Confused about how to handle auto insurance while your vehicle is being stored long-term in Wisconsin?
Many people need long-term storage for their vehicles, whether it’s because of an extended vacation, the start of university, joining the military, retirement, or any other reason. But regardless of why, putting your car into storage does come with some serious considerations — most notably, what you’re going to do with your auto insurance.
Below, get a good overview of how auto insurance works when your vehicle is in storage — plus a few great tips on storing your vehicle for optimal care and upkeep.
What You Should Do With Auto Insurance While Your Vehicle’s in Storage
While you may have heard people discussing “car storage insurance,” there really is no such thing. During long-term storage of your vehicle, you’ll either need to lessen the amount of insurance you currently have (for example, removing collision or liability coverage) or you may actually need to increase your coverage to comprehensive coverage.
Removing collision coverage may be an option for you if you don’t have a loan on your car, but plan on saving only a few bucks a month. If you do have a loan on your car, your lender likely won’t allow you to remove collision coverage.
If you don’t have comprehensive coverage (protection against theft, vandalism, fire, building collapse, etc.), you’ll need to add this. You should have comprehensive coverage on your vehicle no matter what because any of these incidents or unexpected events can happen at any time.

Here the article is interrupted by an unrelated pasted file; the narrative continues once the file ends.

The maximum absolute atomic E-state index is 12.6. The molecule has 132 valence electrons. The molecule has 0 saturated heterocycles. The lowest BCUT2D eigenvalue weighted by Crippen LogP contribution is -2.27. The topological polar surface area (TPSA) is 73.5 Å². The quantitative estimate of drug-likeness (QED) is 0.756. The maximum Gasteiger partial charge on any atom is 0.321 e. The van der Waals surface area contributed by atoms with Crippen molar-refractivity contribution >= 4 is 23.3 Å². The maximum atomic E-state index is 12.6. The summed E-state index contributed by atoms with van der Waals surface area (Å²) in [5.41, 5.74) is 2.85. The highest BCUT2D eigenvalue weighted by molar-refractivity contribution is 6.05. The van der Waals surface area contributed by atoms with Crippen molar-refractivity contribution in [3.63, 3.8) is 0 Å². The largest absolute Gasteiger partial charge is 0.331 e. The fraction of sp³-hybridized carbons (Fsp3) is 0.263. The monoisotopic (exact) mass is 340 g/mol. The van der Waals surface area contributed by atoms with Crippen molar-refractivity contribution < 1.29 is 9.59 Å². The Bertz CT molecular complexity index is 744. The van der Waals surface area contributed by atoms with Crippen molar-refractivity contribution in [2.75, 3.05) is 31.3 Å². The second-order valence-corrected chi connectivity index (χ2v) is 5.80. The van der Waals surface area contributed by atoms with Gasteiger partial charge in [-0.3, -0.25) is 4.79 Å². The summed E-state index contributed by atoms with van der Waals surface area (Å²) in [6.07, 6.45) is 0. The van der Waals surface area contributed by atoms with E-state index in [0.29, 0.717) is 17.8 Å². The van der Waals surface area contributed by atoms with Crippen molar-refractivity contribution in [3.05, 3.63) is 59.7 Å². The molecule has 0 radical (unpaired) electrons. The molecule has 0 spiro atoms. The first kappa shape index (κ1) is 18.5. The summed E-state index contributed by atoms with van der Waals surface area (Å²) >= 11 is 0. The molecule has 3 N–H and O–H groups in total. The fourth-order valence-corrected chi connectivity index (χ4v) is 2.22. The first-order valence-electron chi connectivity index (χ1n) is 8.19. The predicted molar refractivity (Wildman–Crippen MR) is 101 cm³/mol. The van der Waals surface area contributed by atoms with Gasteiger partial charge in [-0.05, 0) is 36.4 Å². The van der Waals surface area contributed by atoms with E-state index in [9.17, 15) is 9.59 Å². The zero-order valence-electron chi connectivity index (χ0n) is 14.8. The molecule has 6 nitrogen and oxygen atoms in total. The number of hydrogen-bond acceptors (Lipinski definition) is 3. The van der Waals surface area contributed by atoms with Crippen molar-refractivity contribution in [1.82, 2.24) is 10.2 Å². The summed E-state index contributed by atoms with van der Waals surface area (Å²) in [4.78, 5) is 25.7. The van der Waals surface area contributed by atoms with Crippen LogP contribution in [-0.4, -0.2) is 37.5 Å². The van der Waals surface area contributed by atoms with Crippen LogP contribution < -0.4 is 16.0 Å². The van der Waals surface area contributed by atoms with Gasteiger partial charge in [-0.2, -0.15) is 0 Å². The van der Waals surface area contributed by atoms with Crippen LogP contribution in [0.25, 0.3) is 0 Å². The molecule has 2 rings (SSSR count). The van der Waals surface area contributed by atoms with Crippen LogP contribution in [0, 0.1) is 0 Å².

Tips for Safe and Secure Auto Storage
The best way to safely store your vehicle for a long period of time is to begin early. Several preparation steps will take at least half a day.
Naturally, you want to start by choosing a good location for your stored vehicle. If you don’t have a safe, dry, well ventilated indoor space on your property, consider asking a relative or friend if they can help you out.
If neither of these options is available, consider a rented storage space. Just be sure to work out the monthly price you’ll need to pay and how that will balance against the worse of your vehicle. In many situations, it’s worth it to spend the extra money on proper storage — for example, if you have a custom or collectible vehicle or an expensive motorcycle or recreational vehicle.
Next, prepare your vehicle for storage physically by carrying out the following steps:
- Change the oil and air filter
- Fill up anti-freeze and other auto fluids
- Fill up the gas tank and added fuel stabilizer (STA-BIL is a great option)
- Fill up the air in the tires to the maximum recommended pressure
- Protect your car from rodents by spreading cotton balls soaked in peppermint oil, mothballs, or fabric softener sheets near and in your car.
- Periodically restart the car about every two weeks, driving it for at least 15 minutes OR remove the vehicle battery completely at the start of storage.
- Do not use the parking brake.
Bonus Tip: As soon as you’re ready to use your car again, check for rodents, check all fluid levels, reconnect the battery, check the brakes and tire pressure, and allow the vehicle to idle for several minutes before driving.
Contact Mayville Insurance if you have any additional questions about how auto insurance works with long-term vehicle storage. We’re always here to answer your questions. Stop in to see us today or feel free to give us a call!